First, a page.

16 June 1967

ha_ha_manfred

Pos LW Weeks Song Artist
1 2 5 Ha Ha Said the Clown  – Manfred Mann
2 1 10 Release Me  – Engelbert Humperdinck
3 3 5 Puppet on a String  – Sandie Shaw
4 4 7 Dedicated to the One I Love  – Mamas and The Papas
5 6 12 Give it to Me  – Troggs
6 12 3 Funny Familiar Forgotten Feelings  – Tom Jones
7 5 9 I was Kaiser Bill’s Batman  – Whistling Jack Smith
8 15 2 Cookie  – Jody Wayne & Glenys Lynne
9 7 17 Single Girl  – Sandy Posey
10 8 8 A Little Bit Me, a Little Bit You  – Monkees
11 9 9 Happy Together  – Turtles
12 11 16 The French Song  – Lucille Starr
13 17 8 When a Man Loves a Woman  – Percy Sledge
14 New 1 Silence is Golden  – Tremeloes
15 13 15 Die Ou Kraalliedjie  – Groep Twee
16 10 7 Oliekolonie  – Boet van Wyk Orkes
17 19 2 Save the Last Dance for Me  – Gene Rockwell
18 New 1 Yamao Toko No Uta  – New Christy Minstrels
19 New 1 What a Woman in Love Won’t Do  – Judy Page
20 New 1 Spanish Nights and You  – Virginia Lee

After 3 weeks at the top of the charts, Engelbert Humperdinck’s ‘Release Me’ gave way to Manfred Mann’s ‘Ha Ha Said The Clown’, giving the band their first SA Chart number 1 and South Africa their 40th chart topper. Manfred Mann had already had 2 UK chart toppers (neither being ‘Ha Ha Said The Clown’). Humperdinck’s  hit dropped to number 2.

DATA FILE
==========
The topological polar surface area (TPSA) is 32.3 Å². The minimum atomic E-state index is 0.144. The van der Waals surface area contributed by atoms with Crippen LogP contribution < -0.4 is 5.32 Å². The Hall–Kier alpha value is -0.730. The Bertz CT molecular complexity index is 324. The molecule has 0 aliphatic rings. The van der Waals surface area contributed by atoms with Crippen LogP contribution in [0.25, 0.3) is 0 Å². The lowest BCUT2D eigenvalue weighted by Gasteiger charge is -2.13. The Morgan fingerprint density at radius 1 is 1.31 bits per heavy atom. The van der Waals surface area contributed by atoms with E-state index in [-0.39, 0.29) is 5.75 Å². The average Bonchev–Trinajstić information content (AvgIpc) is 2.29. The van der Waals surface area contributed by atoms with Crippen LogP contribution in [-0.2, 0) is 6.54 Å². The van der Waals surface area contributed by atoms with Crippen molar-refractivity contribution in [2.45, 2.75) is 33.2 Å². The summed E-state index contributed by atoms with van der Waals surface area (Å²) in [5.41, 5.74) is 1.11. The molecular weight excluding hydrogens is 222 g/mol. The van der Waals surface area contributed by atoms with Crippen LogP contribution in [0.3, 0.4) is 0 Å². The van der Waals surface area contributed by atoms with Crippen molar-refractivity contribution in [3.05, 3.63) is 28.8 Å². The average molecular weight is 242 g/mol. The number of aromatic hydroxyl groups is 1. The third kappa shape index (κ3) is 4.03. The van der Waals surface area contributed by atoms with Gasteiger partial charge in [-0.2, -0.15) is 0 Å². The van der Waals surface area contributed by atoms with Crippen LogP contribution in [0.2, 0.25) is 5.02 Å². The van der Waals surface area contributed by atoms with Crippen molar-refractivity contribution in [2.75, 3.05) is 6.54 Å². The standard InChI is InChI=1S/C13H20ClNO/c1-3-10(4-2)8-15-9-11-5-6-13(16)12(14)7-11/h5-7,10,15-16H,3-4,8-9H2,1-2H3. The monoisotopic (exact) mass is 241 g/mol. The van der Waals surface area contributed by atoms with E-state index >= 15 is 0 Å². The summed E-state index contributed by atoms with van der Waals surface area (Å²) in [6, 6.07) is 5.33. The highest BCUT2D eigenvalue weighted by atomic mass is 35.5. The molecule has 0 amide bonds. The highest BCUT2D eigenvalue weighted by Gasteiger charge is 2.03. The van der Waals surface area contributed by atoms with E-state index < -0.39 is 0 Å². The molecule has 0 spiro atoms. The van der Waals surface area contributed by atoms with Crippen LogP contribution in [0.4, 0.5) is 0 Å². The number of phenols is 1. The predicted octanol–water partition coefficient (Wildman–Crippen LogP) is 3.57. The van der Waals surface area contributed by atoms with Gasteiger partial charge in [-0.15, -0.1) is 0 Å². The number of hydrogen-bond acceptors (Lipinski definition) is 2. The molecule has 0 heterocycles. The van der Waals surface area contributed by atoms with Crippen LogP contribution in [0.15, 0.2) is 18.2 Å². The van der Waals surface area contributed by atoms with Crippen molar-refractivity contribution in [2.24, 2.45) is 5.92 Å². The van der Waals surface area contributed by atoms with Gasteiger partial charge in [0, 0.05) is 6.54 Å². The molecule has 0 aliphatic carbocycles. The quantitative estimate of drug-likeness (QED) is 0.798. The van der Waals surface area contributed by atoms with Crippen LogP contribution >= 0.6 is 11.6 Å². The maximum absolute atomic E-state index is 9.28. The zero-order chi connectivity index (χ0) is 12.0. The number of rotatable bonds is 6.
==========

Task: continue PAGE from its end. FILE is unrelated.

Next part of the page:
The duet between Jody Wayne and Glenys Lynne, ‘Cookie’, was the climber of the week, moving up 7 places from 15 to 8. This was the 22nd time a local song had taken the biggest climber award and only the second time a local woman had had her name on the record label of one. The previous being Virginia Lee’s solo effort ‘Darling It’s Wonderful’.

Tom Jones’ ‘Funny Familiar Forgotten Feelings’ moved up 6 from 19 to 13 to give him his 8th star rater climb. This put him tied 3rd for star raters, equalling Herman’s Hermit and being 1 behind The Seekers on 9 and 2 behind The Rolling Stones on 10. Percy Sledge’s ‘When A Man Loves A Woman’ was the final star rater of the week, moving up 4 from 17 to 13. This was the second star rater climber for the Sledge, both being with ‘When A Man Loves A Woman’.

The Boet van Wyk Orkes’ ‘Oliekolonie’ took the biggest faller award as it dropped 6 from 10 to 6.              This was the 24th time a local act had taken the biggest faller award and the 5th time we had seen local songs take climber and faller in the same week.